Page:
Adobe Reader Security – Trusted certificates

When Adobe Reader XI was released there was suddenly a new pop-up once you open Adobe Reader for the first time, and had settings in the profile from an older Adobe Reader X installation.


The message reads;

Trusted certificates from your previous version of Adobe Reader were found. Would you like to import them?

Any certificates that are not imported in this step will not be available in this version of Adobe Reader.

Adobe calls this the Addressbook and apparently this specific feature is the Addressbook Import.

There is a setting within the Windows Registry reference (under Security –> Addressbook Import) that documents three options an administrator can make to avoid having this nagging users.

The setting is “iImportAddressBook” and has three options;

  • 0: Do not copy the old address book. The user is NOT prompted and the address book should NOT be installed.
  • 1 or null: Default: The user is asked whether the address book should either be installed or not.
  • 2: Import the address book silently.

To suppress this message, and silently import the address book you can set it the suggested DWORD-value to 2. It would look something like this;

Windows Registry Editor Version 5.00

[HKEY_CURRENT_USER\Software\Adobe\Acrobat Reader\11.0\Security\cDigSig]

If you need this to be part of the deployment the suggestion is to add this value as part of the Registry. Recommended approach is to use Adobe Customization Wizard XI – if using the Adobe supported editor the registry key will be part of their custom MSI table EnterpriseRegistries.

Adobe Reader Prompts / Performance

This is a repost of an old article published on an old blog.

As Adobe Reader is the most commonly discussed security threat (Microsoft apparently has shapen up in their process to address problems) and its still a widely distributed software – this can be seen as simple ways of improving its performance and end-user experience

Avoiding prompts

The most common annoyances in a corporation is the automatic updates or call-backs to the vendor. Adobe has for several years released the Customization Wizard which automatically can disable these things in a installation package. Apart from that you can also remove the Update-plugin (to decrease loading time) by removing the .API-file (Updater.api) from the plug_ins folder (C:\Program Files (x86)\Adobe\Reader 9.0\Reader\plug_ins).

Trust Manager
Something that rarely effects people is the Trust Manager and that its set to prompt users before update a root certificate.


The setting is available under Preferences –> Trust Manager and can easily be flipped off (Ask before installing). The prompt that may show-up (in case this is left checked) reads something like this;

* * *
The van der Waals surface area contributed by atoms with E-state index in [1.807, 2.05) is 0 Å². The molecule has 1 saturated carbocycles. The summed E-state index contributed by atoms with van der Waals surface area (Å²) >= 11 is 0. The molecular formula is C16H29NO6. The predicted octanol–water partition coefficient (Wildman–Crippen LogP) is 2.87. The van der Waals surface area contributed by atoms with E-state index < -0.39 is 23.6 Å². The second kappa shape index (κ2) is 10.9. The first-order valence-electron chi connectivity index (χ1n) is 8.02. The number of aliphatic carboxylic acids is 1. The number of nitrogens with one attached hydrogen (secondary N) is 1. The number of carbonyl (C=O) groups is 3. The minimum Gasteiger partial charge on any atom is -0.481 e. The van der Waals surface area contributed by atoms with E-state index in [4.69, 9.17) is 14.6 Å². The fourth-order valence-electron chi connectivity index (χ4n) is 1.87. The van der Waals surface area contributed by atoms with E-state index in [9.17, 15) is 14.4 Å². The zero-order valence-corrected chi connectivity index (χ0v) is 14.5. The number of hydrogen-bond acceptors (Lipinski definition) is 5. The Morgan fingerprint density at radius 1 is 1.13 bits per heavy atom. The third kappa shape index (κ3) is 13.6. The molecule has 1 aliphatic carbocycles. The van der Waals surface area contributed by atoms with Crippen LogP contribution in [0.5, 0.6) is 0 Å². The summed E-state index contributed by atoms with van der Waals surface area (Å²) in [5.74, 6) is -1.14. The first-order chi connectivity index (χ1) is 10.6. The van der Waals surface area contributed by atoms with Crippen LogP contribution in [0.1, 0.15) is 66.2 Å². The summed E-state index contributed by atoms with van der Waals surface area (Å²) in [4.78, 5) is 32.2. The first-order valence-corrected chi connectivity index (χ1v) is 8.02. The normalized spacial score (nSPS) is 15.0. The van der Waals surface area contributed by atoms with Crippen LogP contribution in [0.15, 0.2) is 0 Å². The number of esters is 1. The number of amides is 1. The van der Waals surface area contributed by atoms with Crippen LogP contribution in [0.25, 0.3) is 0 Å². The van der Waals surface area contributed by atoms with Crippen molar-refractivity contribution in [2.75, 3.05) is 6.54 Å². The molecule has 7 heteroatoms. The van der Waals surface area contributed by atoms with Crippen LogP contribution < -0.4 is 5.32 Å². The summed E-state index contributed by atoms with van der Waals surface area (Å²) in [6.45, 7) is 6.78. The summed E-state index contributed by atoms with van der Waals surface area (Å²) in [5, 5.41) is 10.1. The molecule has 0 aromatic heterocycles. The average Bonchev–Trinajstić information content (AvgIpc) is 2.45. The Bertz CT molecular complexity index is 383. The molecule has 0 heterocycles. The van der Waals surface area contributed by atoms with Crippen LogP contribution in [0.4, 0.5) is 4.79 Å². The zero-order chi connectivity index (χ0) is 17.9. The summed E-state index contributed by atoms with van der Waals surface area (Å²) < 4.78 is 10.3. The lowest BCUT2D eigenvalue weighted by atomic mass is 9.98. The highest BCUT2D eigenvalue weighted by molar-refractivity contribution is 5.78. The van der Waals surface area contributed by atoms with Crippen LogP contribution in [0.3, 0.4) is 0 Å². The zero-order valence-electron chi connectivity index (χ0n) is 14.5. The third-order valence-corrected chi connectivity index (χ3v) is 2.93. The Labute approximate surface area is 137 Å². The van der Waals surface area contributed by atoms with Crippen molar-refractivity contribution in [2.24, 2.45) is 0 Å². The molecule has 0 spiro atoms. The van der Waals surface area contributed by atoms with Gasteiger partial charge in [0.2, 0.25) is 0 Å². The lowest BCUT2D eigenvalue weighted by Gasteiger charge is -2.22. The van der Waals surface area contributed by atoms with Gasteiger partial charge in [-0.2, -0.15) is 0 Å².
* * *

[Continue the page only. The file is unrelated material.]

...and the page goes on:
A new security settings update is available from Adobe Systems. Would you like to install it now?

Edit Warnings
A setting that will lead to less prompts, but perhaps some of them are desired, is the Do not show Edit Warnings


Available under Preferences –> General this can be either reset or enabled / disabled. From the help of Adobe Acrobat Reader 8 the following can be read;

Do Not Show Edit Warnings
Disables warning boxes that would normally appear when you delete items such as links, pages, page thumbnails, and bookmarks.

Reset All Warnings
Restores default settings for warnings.

There are several settings for howto interact with third-party programs used to view multimedia files


The settings for using an external multimedia-player can be defined using two levels of trust; Trusted or Other. Other has a default of prompting the user if they wish to open a file from an “other” source. Trusted is given the benefit of the doubt, and is considered a trusted source and always to allowed being executed.

Digital Signatures
Digital Signatures has several options and specifically there is a hidden setting under Preferences –> Security and by clicking the Advanced Preferences…


The default for verifying a signature is to use the method specified within document, however if that is not available it may cause the end-user to be prompted. To alter this – just check the radio-button below to use the Adobe Reader default-method if the document specified method is not available. Personally, I have never been prompted by this.


Adobe Reader have continuely been improving its performance, however in a RDS (or a like) environment there might be settings to improve the usage of the application. Citrix has documented two in their knowledgebase-archive which contains the following resolution;

Disable the options by going to the Edit menu > Preferences > Rendering and uncheck Smooth line art and Smooth images.

Screen Reader
There are quite often loads of tips available online and a common one is to clear out the plug_ins folder. This increases load time, but also disables certain functionality. A specific example is when Adobe Reader is started by opening a document. This may cause performance problems (especially the older versions of Reader), but v9 allows a more granular option.


The default option for Screen Reader is to only optimize for larger documents, with the minimum defined for 50 pages. This can be set to Only read the currently visible pages – decreasing the overhead when starting up. It may not give the same performance improvement as when v8.0 was released, but its still an improvement.

One more for the keeping;

1. Open up Adobe Acrobat Reader.

2. In Acrobat Reader, select Edit > Preferences.

3. Under Categories, select Reading.

4. Under the Screen Reader Options section, clear the Confirm before tagging documents checkbox then click OK

Seems to effect Adobe Acrobat Reader 8 on Windows Server 2003 mostly…